Large Surface Combatants

The future surface fleet would be spearheaded by a class of Next Generation Destroyers (NGD). MDL transcripts from 2021 had pegged five NGDs at $6.5 billion and expected an RfI by 2025. The program was described as being at a conceptual stage. Yet progress is expected soon as NGDs were also present in the planned acquisitions list for 2022-23. MoD’s Technology Perspective and Capability Roadmap released in 2018 had indicated that the Navy has a requirement for 5-10 “NGD/Next Generation Frigates (NGF)”. However, it was unclear then if both NGD and NGF are to be pursued.

Overt Defence understands that in June, the MoD had asked the industry to provide their manufacturing readiness for dozens of new land based and naval equipment. This includes Project-17 Bravo (P-17B), which will be a follow-on order for P-17A class frigates. It also includes both the NGD and NGF separately, confirming that both projects are on the anvil. It is possible that the NGF project may be initiated only after progression of P-17B, which itself is likely to be contracted only by 2025-26 when all P-17A frigates would be ready for service.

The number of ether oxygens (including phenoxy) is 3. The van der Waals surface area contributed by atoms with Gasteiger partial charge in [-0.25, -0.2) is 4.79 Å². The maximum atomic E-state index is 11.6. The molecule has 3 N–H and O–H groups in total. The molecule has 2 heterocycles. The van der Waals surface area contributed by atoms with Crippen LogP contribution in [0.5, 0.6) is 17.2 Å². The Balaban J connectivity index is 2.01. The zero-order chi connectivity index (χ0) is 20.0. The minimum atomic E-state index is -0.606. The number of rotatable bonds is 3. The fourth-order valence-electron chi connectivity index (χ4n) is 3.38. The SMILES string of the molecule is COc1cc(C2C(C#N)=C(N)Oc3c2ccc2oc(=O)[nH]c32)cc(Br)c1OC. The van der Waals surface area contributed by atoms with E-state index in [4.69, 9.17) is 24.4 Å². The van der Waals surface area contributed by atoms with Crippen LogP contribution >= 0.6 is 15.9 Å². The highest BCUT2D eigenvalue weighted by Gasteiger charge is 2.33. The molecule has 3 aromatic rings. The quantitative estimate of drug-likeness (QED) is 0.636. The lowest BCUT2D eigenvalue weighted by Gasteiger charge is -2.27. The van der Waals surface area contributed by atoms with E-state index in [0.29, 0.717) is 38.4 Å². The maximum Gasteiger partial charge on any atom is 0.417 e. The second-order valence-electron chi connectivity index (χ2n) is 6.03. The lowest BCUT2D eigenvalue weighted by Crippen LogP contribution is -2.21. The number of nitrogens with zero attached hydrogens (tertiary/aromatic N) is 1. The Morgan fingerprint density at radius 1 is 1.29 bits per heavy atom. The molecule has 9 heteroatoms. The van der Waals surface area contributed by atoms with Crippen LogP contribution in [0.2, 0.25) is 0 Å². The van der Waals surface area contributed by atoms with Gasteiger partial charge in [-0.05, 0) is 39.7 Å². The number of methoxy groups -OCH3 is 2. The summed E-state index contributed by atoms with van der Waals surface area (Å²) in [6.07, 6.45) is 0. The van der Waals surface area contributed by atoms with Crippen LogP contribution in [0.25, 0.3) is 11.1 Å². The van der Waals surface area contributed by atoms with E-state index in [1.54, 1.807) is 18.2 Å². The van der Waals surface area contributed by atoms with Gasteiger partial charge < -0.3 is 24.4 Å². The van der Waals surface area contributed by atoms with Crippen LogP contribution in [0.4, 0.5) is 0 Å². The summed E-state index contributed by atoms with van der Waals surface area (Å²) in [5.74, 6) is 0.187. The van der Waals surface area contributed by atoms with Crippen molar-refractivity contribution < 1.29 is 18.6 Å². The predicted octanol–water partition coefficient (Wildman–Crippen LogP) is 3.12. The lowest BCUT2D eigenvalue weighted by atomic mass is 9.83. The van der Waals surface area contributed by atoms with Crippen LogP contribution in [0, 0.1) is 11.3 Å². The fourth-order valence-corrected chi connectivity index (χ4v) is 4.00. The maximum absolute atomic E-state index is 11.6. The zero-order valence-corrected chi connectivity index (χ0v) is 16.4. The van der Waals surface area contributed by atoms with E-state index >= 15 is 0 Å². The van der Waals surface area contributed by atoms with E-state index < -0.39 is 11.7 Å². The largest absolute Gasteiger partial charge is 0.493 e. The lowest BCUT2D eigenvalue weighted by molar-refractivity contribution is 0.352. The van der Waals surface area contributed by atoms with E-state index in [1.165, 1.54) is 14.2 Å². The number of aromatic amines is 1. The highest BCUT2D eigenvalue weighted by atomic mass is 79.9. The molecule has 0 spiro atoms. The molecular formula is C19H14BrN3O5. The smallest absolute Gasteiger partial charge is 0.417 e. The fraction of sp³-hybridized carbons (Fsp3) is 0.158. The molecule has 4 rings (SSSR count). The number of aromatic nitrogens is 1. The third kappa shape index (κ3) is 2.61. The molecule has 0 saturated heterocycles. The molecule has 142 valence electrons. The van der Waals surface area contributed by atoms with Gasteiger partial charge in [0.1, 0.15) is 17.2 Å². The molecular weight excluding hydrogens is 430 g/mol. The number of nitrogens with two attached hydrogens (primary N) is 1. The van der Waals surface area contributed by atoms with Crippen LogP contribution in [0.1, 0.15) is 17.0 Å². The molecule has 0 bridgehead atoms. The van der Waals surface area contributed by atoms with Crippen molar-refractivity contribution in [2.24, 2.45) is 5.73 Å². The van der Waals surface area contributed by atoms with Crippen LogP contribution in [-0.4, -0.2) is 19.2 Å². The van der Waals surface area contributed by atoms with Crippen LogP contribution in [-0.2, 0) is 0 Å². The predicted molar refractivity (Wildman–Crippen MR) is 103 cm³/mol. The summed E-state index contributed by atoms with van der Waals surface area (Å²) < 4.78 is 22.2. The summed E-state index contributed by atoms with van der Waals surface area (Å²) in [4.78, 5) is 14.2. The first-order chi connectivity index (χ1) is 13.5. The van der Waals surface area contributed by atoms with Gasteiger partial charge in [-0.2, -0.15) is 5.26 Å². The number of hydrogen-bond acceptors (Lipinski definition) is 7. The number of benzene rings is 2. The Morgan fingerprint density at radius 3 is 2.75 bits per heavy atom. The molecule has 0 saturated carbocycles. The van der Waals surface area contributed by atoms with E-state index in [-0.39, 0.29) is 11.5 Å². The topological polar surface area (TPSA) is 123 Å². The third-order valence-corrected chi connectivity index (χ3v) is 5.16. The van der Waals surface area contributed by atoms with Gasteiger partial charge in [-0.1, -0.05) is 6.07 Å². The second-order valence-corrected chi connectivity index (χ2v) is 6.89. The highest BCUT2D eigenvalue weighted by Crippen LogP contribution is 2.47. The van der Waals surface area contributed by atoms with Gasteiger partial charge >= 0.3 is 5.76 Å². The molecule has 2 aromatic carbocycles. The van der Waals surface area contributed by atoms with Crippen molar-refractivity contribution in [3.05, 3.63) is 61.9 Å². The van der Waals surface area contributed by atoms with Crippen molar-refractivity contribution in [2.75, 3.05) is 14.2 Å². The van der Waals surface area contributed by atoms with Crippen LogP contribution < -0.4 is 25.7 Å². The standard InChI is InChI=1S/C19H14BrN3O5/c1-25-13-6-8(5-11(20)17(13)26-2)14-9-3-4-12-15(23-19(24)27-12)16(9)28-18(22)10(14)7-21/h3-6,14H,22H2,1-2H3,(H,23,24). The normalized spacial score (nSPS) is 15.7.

NGD and NGF are likely to be equipped with universal vertical launchers, being developed by DRDO, which will be capable of launching all indigenous missiles. The primary ship borne radar is expected to be Long Range Multi Function radar (LRMFR), which is under development. These ships may also be equipped with hypersonic missiles, long range surface to air missiles, directed energy weapons and ‘Torpbuster’ anti-torpedo torpedoes, all of which are being developed. Ballistic missile defence capability may also be incorporated. A defining feature of these ships could be the absence of the ubiquitous RBU-6000 anti-submarine rocket launchers. With better stealth features and the possibility of IEP, timely execution of NGD and NGF could potentially allow the Indian Navy to maintain its edge in the Indian Ocean Region despite the increasing cooperation between its adversaries.